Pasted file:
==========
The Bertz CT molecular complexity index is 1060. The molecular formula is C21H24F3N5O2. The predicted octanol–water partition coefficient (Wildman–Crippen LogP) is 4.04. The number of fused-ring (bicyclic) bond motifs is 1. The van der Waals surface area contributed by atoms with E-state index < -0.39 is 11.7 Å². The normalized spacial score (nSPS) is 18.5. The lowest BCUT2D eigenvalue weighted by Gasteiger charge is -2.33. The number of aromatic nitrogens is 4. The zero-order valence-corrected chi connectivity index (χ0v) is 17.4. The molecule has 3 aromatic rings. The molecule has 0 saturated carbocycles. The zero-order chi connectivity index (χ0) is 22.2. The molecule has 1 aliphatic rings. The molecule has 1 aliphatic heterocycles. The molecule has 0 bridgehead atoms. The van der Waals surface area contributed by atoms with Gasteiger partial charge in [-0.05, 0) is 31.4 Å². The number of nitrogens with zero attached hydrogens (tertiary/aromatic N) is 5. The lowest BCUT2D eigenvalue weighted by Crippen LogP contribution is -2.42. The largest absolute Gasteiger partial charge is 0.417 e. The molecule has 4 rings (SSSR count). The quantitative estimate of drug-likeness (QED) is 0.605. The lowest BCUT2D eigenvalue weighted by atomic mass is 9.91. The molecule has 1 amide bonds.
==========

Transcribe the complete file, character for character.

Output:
The Bertz CT molecular complexity index is 1060. The molecular formula is C21H24F3N5O2. The predicted octanol–water partition coefficient (Wildman–Crippen LogP) is 4.04. The number of fused-ring (bicyclic) bond motifs is 1. The van der Waals surface area contributed by atoms with E-state index < -0.39 is 11.7 Å². The normalized spacial score (nSPS) is 18.5. The lowest BCUT2D eigenvalue weighted by Gasteiger charge is -2.33. The number of aromatic nitrogens is 4. The zero-order valence-corrected chi connectivity index (χ0v) is 17.4. The molecule has 3 aromatic rings. The molecule has 0 saturated carbocycles. The zero-order chi connectivity index (χ0) is 22.2. The molecule has 1 aliphatic rings. The molecule has 1 aliphatic heterocycles. The molecule has 0 bridgehead atoms. The van der Waals surface area contributed by atoms with Gasteiger partial charge in [-0.05, 0) is 31.4 Å². The number of nitrogens with zero attached hydrogens (tertiary/aromatic N) is 5. The lowest BCUT2D eigenvalue weighted by Crippen LogP contribution is -2.42. The largest absolute Gasteiger partial charge is 0.417 e. The molecule has 4 rings (SSSR count). The quantitative estimate of drug-likeness (QED) is 0.605. The lowest BCUT2D eigenvalue weighted by atomic mass is 9.91. The molecule has 1 amide bonds.